By Roy Mathur, on 2012-04-02, for The Independent Daily, Mauritius (in which an edited version appeared)
This week we're looking at the year's hot updates to the major desktop operating systems.There are big changes afoot with all three major players.Apple, Microsoft and Ubuntu are edging towards slicker, appified interfaces clearly influenced by the dominance of the smartphone.We'll also take a look at some common usability problems that plague us all and offer some easy solutions.
Probably the biggest operating system news of the year is the new version of Windows.Apparently we are in for huge changes with Microsoft now jumping on the AppStore model bandwagon.The new Metro interface will be familiar to users of the latest Windows-based smartphones and should offer a modern, slimmed-down look and feel.Microsoft are also finally (and thankfully) dumping the little-adopted Silverlight plug-in infrastructure as well as abandoning Flash in favour of HTML 5.
Although the prices of computer monitors are falling in the rest of the world, many people in Mauritius for economic reasons (i.e. we're poorer), are still using older, smaller LCD displays or even CRTs.With an increasing number of applications fighting for space on our screens, there are only two viable solutions short of buying a larger monitor or laptop.Either you can run all your applications in full screen mode and then swap between them using the Alt+Tab keys or you could use a Virtual Window/Desktop Manager (VWM).This idea, stolen from Unix systems, allows you to pretend that you have several monitors and then swap between them.I use an application called VirtuaWin; it's easy to install and configure and you can even select a different wallpaper for each virtual desktop. Get it at VirtualWin_portable.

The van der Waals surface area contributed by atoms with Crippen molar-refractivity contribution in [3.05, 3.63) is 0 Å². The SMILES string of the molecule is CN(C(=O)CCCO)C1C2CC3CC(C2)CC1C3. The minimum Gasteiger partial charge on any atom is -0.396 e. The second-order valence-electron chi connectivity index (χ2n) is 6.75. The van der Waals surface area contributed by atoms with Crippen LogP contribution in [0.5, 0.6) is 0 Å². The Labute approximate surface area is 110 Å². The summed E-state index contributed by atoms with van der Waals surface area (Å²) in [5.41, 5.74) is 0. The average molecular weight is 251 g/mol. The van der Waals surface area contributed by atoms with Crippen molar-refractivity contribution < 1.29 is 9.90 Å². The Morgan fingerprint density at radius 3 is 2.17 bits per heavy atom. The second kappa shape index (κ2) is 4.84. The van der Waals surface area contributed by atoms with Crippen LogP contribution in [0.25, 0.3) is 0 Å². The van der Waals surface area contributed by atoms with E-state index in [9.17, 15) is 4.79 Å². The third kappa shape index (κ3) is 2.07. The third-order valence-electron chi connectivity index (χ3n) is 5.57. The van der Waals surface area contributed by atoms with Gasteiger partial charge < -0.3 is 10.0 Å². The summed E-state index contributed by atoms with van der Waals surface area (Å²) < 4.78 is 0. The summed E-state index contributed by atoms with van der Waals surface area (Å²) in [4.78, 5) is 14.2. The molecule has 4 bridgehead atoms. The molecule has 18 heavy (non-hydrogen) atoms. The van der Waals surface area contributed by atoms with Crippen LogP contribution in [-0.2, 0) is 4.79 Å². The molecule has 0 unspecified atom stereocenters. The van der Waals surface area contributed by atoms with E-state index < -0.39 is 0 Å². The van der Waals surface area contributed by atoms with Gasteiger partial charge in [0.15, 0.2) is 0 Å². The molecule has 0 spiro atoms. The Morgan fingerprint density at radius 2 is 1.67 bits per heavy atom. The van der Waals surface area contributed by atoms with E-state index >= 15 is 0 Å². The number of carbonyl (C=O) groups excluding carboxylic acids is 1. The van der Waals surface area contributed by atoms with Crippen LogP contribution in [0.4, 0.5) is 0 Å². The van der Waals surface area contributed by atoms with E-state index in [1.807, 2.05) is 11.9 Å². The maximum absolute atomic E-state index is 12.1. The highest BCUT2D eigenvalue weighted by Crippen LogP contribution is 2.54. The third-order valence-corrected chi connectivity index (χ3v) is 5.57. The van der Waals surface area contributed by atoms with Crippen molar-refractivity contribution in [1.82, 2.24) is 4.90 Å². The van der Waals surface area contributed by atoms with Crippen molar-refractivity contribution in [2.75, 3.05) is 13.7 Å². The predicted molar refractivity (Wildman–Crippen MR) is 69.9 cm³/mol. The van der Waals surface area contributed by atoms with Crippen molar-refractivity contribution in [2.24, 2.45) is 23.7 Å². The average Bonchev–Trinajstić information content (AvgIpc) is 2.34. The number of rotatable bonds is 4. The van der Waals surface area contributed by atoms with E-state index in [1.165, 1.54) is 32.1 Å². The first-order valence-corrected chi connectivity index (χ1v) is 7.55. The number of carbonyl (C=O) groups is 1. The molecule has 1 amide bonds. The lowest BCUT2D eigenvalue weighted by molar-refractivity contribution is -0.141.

At long last, Ubuntu will be soon releasing its latest and greatest version of Ubuntu with long term support.Unlike the more frequent updates, these LTS versions are aimed at providing well tested, rock-solid reliability for a number of years.If your hardware supports it, this is the version of Ubuntu to aim for. (See Ubuntu.org later this month).
Getting your computer to playing the ever increasing number of audio and video formats can be a real pain.Linux based operating systems like Ubuntu come with a bewildering number of media players, but the truth is you probably only need one.That one is the amazing VLC which can play almost any audio or video file.Even better news is that it is also available for Windows and Mac OS X.So ditching the bloated Windows Media Player and Apple's iTunes couldn't be more easy! (See Videolan.org).
Along with heavier system requirements to run it, Apple continues its inevitable march towards integrating IOS features into the latest incarnation of Mac OS X.Interface reorganisation and some naming changes to apps reflect IOS's increasing influence.Presumably this will encouraging users to buy into a total Apple solution.Most significantly, iCloud, Apple's online storage service will be more tightly bound to Apple applications making it easier to save to the Cloud. Apple seems to be really pushing iCloud, but this comes as no huge surprise as there are counterparts across the board such as Microsoft's SkyDrive, Ubuntu One and Amazon's Cloud Drive.
In my experience Mac OS X is a polished and fairly bug-free operating system.My personal opinion though, and this is almost certainly going to anger the fan boys, is thatunderneath all that glitz, themain interface seems a little old fashioned.For example, Mac OS X's lack of a decent tiling window manager for the desktop continues to confound me.In MS Windows, right-clicking on the Taskbar allows you to arrange all your Windows either vertically, horizontally or cascaded on the desktop.For new Mac users, especially those coming from a Windows background, this omission can be extremely annoying and interfere with your work-flow.One partial solution to this Jobsian foible is to download ShiftIt.This is a primitive, but useful tiling window manager that will allow you to place up to four application windows precisely on your desktop by selecting a menu option.Get it at ShiftIt.
Sources: Apple, CNet, MacWorld, Microsoft, TechRadar, PCPro, Ubuntu, Wikipedia